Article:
Forum for Science, Industry and Business

Sponsored by:     3M 
Search our Site:

 

Data effort improves flow toward ’greener’ chemistry

22.04.2005


Jeopardy answer: Death Valley and "ionic liquids." Correct question: Where does a little bit of water make a whole lot of difference?


Molecular "space filling" models demonstrate the difference in size for the positively charged "anion" (top image) and the negatively charged "cation" (bottom left) that combine to form a promising ionic liquid. It is still a mystery how the much smaller water molecule (right) can have such a large effect on the viscosity of such ionic liquids.



Scientists at the National Institute of Standards and Technology (NIST) report* that flow properties for a relatively new class of alternative solvents called ionic liquids are extremely sensitive to tiny amounts of water. For example, for one of these solvents, just a 0.01 percent increase in water dissolved into a sample, caused a 1 percent decrease in flow resistance--a 100-fold effect. The finding should be helpful in the design of new industrial processes such as chemical separations that are both more efficient and more environmentally friendly.

Ionic liquids are salts. Just like table salt, ionic liquids consist of two components, one positively and one negatively charged. Unlike most simple salts, however, most of these new solvents are liquid at room temperature.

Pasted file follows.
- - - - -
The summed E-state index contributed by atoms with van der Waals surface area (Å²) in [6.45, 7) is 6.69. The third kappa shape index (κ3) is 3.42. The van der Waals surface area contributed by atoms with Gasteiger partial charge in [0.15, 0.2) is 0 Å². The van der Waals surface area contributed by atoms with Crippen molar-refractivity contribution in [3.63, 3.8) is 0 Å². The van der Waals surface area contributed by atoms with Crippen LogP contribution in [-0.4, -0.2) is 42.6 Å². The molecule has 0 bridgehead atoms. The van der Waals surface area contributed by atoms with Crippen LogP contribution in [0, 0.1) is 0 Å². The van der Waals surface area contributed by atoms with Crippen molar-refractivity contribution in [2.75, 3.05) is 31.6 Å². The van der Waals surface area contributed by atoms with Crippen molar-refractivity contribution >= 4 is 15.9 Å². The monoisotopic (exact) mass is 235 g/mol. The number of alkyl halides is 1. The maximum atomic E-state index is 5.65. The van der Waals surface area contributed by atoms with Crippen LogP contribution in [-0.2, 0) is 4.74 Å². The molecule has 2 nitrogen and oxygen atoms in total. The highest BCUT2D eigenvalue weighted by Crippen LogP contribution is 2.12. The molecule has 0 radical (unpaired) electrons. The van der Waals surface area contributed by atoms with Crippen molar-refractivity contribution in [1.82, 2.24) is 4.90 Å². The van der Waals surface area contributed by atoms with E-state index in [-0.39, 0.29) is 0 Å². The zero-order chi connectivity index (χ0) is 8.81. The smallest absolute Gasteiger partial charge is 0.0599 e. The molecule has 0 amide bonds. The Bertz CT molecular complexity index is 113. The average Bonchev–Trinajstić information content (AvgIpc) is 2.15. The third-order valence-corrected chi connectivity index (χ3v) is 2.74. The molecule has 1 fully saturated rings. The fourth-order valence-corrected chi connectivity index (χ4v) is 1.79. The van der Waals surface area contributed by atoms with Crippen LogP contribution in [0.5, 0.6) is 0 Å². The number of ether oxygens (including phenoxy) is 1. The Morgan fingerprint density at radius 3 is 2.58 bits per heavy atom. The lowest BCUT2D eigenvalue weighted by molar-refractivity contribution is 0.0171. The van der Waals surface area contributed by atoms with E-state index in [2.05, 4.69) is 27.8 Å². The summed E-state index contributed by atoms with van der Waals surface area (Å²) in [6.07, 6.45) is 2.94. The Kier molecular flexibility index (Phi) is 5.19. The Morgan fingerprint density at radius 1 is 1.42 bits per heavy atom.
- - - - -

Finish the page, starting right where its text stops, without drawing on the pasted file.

"People in industry are very interested in using ionic liquids because unlike most organic solvents, they don’t evaporate and they are not flammable," explains NIST’s Jason Widegren, lead author on the paper.

However, before ionic fluids can be used widely in industrial processes, reliable property data on characteristics like flow resistance (viscosity), density and thermal conductivity must be collected.

The new data help explain why reproducible measurements of viscosity for ionic liquids have been very difficult to achieve and published results have differed by 30 percent or more. Even the slightest contamination of samples with water vapor absorbed from the air dramatically affects measurements. The NIST group avoided these problems by carefully drying their samples and measuring water content both before and after each viscosity measurement.

The NIST work is part of a larger effort, conducted in conjunction with the International Union of Pure and Applied Chemistry, to perform "round robin" thermophysical property testing on the most promising ionic fluids and make the resulting data available to the scientific community.

Gail Porter | EurekAlert!
Further information:
http://www.nist.gov

More articles from Life Sciences:

nachricht The birth of a new protein
20.10.2017 | University of Arizona

nachricht Building New Moss Factories
20.10.2017 | Albert-Ludwigs-Universität Freiburg im Breisgau

All articles from Life Sciences >>>

The most recent press releases about innovation >>>

Die letzten 5 Focus-News des innovations-reports im Überblick:

Im Focus: Neutron star merger directly observed for the first time

University of Maryland researchers contribute to historic detection of gravitational waves and light created by event